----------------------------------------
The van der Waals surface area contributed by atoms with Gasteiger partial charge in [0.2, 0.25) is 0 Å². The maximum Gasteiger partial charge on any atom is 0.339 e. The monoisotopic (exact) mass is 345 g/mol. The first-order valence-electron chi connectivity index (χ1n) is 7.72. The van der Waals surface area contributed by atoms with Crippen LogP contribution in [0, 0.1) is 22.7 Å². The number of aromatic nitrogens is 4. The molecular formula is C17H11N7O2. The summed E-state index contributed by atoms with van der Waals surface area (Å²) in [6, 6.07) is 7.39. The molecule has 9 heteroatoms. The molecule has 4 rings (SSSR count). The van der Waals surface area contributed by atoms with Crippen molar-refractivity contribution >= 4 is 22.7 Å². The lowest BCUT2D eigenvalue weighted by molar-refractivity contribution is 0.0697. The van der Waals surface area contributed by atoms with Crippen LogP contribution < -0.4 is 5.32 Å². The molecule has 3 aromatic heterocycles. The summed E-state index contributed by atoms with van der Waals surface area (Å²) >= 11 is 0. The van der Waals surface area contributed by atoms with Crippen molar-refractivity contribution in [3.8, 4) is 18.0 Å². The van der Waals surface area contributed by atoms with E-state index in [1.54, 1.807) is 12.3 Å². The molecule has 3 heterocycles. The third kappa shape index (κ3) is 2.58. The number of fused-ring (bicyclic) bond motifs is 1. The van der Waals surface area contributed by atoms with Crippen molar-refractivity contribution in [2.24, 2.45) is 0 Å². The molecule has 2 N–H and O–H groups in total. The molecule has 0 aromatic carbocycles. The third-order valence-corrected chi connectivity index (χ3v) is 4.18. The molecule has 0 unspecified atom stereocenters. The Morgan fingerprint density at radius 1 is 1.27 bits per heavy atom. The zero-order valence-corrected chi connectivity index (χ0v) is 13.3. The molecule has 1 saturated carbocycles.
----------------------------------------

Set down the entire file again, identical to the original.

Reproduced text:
The van der Waals surface area contributed by atoms with Gasteiger partial charge in [0.2, 0.25) is 0 Å². The maximum Gasteiger partial charge on any atom is 0.339 e. The monoisotopic (exact) mass is 345 g/mol. The first-order valence-electron chi connectivity index (χ1n) is 7.72. The van der Waals surface area contributed by atoms with Crippen LogP contribution in [0, 0.1) is 22.7 Å². The number of aromatic nitrogens is 4. The molecular formula is C17H11N7O2. The summed E-state index contributed by atoms with van der Waals surface area (Å²) in [6, 6.07) is 7.39. The molecule has 9 heteroatoms. The molecule has 4 rings (SSSR count). The van der Waals surface area contributed by atoms with Crippen molar-refractivity contribution >= 4 is 22.7 Å². The lowest BCUT2D eigenvalue weighted by molar-refractivity contribution is 0.0697. The van der Waals surface area contributed by atoms with Crippen LogP contribution < -0.4 is 5.32 Å². The molecule has 3 aromatic heterocycles. The summed E-state index contributed by atoms with van der Waals surface area (Å²) >= 11 is 0. The van der Waals surface area contributed by atoms with Crippen molar-refractivity contribution in [3.8, 4) is 18.0 Å². The van der Waals surface area contributed by atoms with E-state index in [1.54, 1.807) is 12.3 Å². The molecule has 3 heterocycles. The third kappa shape index (κ3) is 2.58. The number of fused-ring (bicyclic) bond motifs is 1. The van der Waals surface area contributed by atoms with Crippen molar-refractivity contribution in [2.24, 2.45) is 0 Å². The molecule has 2 N–H and O–H groups in total. The molecule has 0 aromatic carbocycles. The third-order valence-corrected chi connectivity index (χ3v) is 4.18. The molecule has 0 unspecified atom stereocenters. The Morgan fingerprint density at radius 1 is 1.27 bits per heavy atom. The zero-order valence-corrected chi connectivity index (χ0v) is 13.3. The molecule has 1 saturated carbocycles.